If there’s one thing I learned about Playboy Tre from The Last Call, it’s that he has nothing to hide. The man lays absolutely everything out on wax: the strong, the weak; the funny, the sad. But because Hip-Hop is such a macho genre, it’s extremely difficult to be this revealing, especially if it means exposing insecurities and vulnerability. If done in an incorrect way, it can destroy an artist’s image, and ultimately everything he stands for.
And while he could have effortlessly rapped about how gritty and tough he is, in “Earline’s Son,” Playboy Tre chose to travel another route by rhyming about certain circumstances that have impacted his life and shaped him into the man he is today. For instance, it would have been so simple to declare that he gutted through his parents’ divorce and didn’t let it affect him. But that wasn’t true. Really, it left him heartbroken and miserable. Or Tre could have also easily claimed that he got shot and bounced back, like it was nothing. But in reality, he was almost killed and the aftermath of the shooting led to a falling out with his father.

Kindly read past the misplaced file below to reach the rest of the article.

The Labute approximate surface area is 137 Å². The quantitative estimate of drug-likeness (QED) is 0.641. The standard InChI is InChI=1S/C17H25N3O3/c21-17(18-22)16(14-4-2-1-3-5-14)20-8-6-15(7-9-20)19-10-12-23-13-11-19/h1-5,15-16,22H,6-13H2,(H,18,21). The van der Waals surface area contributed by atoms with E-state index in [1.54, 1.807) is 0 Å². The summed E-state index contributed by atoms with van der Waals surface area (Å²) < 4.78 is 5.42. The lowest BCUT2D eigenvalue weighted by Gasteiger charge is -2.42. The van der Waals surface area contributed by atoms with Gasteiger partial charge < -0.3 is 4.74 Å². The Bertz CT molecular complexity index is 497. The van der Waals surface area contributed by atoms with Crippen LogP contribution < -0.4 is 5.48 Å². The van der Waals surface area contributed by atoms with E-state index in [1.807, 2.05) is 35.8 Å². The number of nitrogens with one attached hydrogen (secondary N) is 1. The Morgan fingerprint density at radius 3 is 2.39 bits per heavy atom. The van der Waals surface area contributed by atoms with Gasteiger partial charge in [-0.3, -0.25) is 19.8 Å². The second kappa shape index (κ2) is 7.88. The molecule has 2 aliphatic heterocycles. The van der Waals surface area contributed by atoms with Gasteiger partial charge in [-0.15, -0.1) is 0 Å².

Imperfections are not easy to admit, and though some may perceive his shortcomings as weaknesses all they really reveal is that Playboy Tre is a human being with authentic emotions and human feelings. He’s not a mythical figure who lives his life constantly popping bottles, hitting the clubs and blowing obscene amounts of money. Tre presents himself as an ambitious man who values family and responsibilities above everything. When it’s all said and done, he will always be first and formost Tre Montgomery, “Earline’s Son.”
Nothing less, nothing more.
Download — Playboy Tre – The Last Call